Birgit and I have been to Portugal 3 timer. And every time we have come to the Province of Algarve. So I suggest, that we start from here. If you can't wait to go to Lisbon, no problema, just a click away. We'll catch up with you later. In Algarve we have explored the wonderful coastline and made trips to Sevilla in Spain and Lisbon in the north. The Arab dominance (from the 8th to the 13th centuries) has resulted in numerous monuments at Silves, Tavira, Faro etc. Throughout Algarve you see the Arab influence in sparkling whitewashed fronts of the houses, the terraces used for drying fruit, and the delicately worked chimneys. The houses are often decorated in blue, with white or yellow tiles. The landscape is dotted with olive groves, orange, lemon, and fig trees. You can still se mules pulling cart with loads of products to the local markets, where you'll find a wide range of hand-made crafts.
The Province of Algarve
Algarve lies in the extreme south of Portugal. Bordered by a range of hills on the North, the sea on the South, the Atlantic Ocean to the west, and the Guadiana river on the East, it has a special dry but soft climate. The beaches have fine sand, the villages are charming. Since the 60s, a lot of people have come to this area for refreshing holidays, ever-present sunshine and natural beauty, which is all around.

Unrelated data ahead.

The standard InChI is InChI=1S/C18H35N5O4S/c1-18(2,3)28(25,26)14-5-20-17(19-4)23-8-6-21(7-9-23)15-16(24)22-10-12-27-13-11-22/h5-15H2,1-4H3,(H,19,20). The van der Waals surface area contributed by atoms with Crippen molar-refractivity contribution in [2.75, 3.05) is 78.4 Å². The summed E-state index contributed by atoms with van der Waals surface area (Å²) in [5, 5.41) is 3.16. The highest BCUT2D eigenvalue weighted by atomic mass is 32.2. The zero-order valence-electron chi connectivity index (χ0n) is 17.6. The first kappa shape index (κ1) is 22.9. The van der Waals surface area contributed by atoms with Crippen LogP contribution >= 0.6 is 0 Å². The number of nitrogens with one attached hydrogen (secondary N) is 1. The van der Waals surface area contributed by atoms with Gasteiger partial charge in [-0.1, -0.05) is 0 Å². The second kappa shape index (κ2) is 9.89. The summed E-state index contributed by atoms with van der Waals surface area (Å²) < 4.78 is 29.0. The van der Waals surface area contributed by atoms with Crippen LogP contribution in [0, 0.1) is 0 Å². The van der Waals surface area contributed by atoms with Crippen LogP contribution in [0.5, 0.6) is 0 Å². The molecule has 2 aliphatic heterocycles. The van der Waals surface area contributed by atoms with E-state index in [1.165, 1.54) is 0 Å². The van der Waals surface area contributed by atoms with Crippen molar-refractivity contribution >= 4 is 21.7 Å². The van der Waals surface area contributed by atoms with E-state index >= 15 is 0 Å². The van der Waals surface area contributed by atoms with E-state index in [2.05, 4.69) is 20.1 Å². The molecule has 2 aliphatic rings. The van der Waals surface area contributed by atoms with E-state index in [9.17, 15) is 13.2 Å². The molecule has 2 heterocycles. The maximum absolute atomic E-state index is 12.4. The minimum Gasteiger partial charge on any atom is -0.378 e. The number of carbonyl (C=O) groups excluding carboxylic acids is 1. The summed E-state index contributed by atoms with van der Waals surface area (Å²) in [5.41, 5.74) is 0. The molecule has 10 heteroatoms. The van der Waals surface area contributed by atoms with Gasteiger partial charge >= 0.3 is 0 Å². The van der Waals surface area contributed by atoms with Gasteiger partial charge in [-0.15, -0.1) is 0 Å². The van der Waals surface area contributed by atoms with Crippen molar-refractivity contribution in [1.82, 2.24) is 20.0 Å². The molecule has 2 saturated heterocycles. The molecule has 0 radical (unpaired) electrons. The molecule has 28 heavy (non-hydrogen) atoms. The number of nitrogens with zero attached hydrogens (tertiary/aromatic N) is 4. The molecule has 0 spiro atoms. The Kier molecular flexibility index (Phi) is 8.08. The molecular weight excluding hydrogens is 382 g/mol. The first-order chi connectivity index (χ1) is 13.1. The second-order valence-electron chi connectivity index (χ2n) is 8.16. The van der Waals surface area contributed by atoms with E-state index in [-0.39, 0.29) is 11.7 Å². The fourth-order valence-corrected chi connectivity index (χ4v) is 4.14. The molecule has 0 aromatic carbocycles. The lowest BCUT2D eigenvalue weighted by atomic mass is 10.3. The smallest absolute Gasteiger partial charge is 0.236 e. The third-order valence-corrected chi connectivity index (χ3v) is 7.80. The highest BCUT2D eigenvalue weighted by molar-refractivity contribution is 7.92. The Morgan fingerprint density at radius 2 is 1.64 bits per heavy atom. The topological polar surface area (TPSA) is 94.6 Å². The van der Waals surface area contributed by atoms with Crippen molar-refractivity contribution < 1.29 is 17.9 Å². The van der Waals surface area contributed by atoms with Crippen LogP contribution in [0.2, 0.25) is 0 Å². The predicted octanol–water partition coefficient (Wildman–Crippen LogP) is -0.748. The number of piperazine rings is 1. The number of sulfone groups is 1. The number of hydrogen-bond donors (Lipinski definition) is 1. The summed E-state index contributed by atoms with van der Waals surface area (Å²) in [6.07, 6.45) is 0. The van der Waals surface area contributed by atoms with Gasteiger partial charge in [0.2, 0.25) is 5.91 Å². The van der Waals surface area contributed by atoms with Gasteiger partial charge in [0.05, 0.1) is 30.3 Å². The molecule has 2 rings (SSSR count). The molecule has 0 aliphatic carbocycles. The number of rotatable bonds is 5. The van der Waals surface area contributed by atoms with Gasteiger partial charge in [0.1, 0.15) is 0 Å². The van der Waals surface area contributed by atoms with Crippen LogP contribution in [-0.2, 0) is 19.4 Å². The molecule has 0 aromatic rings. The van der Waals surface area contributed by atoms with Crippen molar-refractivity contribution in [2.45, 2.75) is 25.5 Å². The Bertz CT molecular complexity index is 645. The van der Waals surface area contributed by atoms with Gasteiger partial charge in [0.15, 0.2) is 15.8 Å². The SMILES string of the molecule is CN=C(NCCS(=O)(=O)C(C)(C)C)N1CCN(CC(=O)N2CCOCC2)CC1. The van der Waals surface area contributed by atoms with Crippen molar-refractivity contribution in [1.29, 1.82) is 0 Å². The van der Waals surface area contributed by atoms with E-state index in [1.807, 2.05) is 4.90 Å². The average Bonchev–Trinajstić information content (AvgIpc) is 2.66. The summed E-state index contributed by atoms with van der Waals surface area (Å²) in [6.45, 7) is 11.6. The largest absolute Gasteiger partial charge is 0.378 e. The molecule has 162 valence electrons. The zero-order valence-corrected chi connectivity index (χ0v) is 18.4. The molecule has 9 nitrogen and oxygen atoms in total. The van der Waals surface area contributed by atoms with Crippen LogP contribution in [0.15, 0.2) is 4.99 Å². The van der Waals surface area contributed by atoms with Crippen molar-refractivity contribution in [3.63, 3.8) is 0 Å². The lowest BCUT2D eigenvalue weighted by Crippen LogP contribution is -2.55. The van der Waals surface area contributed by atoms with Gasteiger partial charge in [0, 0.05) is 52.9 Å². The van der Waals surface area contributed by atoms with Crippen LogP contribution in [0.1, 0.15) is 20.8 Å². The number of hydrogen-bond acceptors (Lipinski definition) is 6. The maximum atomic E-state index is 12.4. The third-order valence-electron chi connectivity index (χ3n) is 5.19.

Algarve is the Portuguese equivalent to the French Riviera, Spanish Costa del Sol, American Florida or southern California, and the Danish westcoast. The sun and sea dominate the atmosphere of the Algarve, no wonder this paradise is called the "Garden of Portugal". The area has over one hundred miles of the finest beaches in Europe. And to this add the fact of three hundred days of sunshine a year. The region is dotted with Moorish villages with white washed houses.
The beaches really are fantastic, as you see from the foto from Universade do Algarve. With miles of sandy shore, lined with interesting coves - some only accessible by boat - and many unusual rock formations jutting out into the sea. Naturally, visitors flock to these beaches and some parts of the coastline are heavily built up. However, as most of the tourists tend to flock around the main beaches, by going a little further afield it is still possible to find relatively secluded coves.
The midifiles of Traditional Portuguese Music on this and the following pages have been sequenced by Fernando de Brito Vintém.